You may be wondering before you attend, what are Alcoholics Anonymous meetings like in Bellevue, WA? In general, AA's plan is largely spiritually-based, and most meetings begin and end with a prayer. A speaker may open the session with a story and then you may discuss the 12 steps and your personal story. Your first meeting may serve as an introductory session of sorts where you can ask questions and get answers.
Ultimately, AA is very open and welcoming and can provide an incredible amount of social support, connection, and motivation to stay sober for good.
SMART is a different kind of program than AA. It involves only 4 steps, not 12, and focuses on self-empowerment and reliance. It's a great alternative for those who are less receptive to AA's spiritually-based approach. There aren't quite as many meetings compared to AA, but you can still find meetings for SMART alcohol rehab in Bellevue without a problem.
AA's spiritual approach to alcohol recovery is effective for a huge number of people, but it's not right for everyone. Secular Organizations for Sobriety (SOS) is a 30-year-old organization that provides an alternative path to recovery. SOS isn't as big a program as AA, but they have proven success, they have local meetings, and like SMART, they check spirituality at the door. It's without a doubt one of the best options for people looking to navigate the divide between spiritual/secular alcohol rehab in Bellevue, Washington State.
Family is going to be one of the most important things you have while you're going through your recovery. But you know what? As painful as alcoholism is for the addict, their family suffers just as much, and they need support, too. Support groups like Al-Anon/Alateen of Washington work with your family and loved ones to help them better understand your addiction. Alcoholism can be confusing and upsetting to those on the outside looking in. Often times, they want to help, but don't understand your suffering well enough to know how. These groups are here to help with that. And with a variety of meeting options in the area, Al-Anon/Alateen in Bellevue is a welcome resource for anyone struggling with an addicted family member.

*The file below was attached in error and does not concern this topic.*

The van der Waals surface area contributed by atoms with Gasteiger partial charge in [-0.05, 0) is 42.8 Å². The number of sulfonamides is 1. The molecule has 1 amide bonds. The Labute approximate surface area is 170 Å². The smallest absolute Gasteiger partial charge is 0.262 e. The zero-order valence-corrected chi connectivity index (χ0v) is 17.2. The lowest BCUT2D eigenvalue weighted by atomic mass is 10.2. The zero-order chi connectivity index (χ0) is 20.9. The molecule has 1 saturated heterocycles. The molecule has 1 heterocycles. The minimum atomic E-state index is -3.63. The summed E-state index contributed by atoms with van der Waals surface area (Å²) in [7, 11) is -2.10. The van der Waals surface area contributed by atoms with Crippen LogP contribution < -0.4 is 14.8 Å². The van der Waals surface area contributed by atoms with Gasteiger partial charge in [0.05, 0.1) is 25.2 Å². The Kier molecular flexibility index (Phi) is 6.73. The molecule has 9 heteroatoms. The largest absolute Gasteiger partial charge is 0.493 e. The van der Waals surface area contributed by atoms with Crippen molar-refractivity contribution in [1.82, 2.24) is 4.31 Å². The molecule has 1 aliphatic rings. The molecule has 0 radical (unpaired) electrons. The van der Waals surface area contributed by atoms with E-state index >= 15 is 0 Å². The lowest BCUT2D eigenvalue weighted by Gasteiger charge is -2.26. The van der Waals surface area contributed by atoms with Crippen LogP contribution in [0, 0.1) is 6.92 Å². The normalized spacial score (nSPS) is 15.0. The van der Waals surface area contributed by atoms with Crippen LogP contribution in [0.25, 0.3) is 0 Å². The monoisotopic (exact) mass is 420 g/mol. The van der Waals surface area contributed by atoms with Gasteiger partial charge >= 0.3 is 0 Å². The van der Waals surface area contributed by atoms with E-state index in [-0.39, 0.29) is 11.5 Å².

So we don't care where you end up going for treatment, as long as you get the help you need. We're not publicly funded, so people aren't court-ordered into our program. We want to take people who are here voluntarily to kick their addictions right in the proverbial teeth. We want you to gather all the information you need, and come to your own conclusion that we're the absolute best choice for your recovery. We want you to choose us because we're as committed to cleaning up your life as you are.
We treat you like an individual here - not a patient number, or an ailment. You're a person, and when you come to Evergreen, we're going to get to know you. We want to know about your problems, your joys, what makes you tick. We want to understand what makes you drink, so we can figure out - together - how to help you stop, and never again feel like you need it.
If you're ready to take that first step towards the rest of your life, contact us now. And if you're not sure if you're ready, contact us anyway. Let us at least discuss your situation and try to determine the best course of action for you. If you're not sure what to do next, let us help.
Schedule a Free Addiction Assessment with one of our counselors. No obligation. 100% confidential.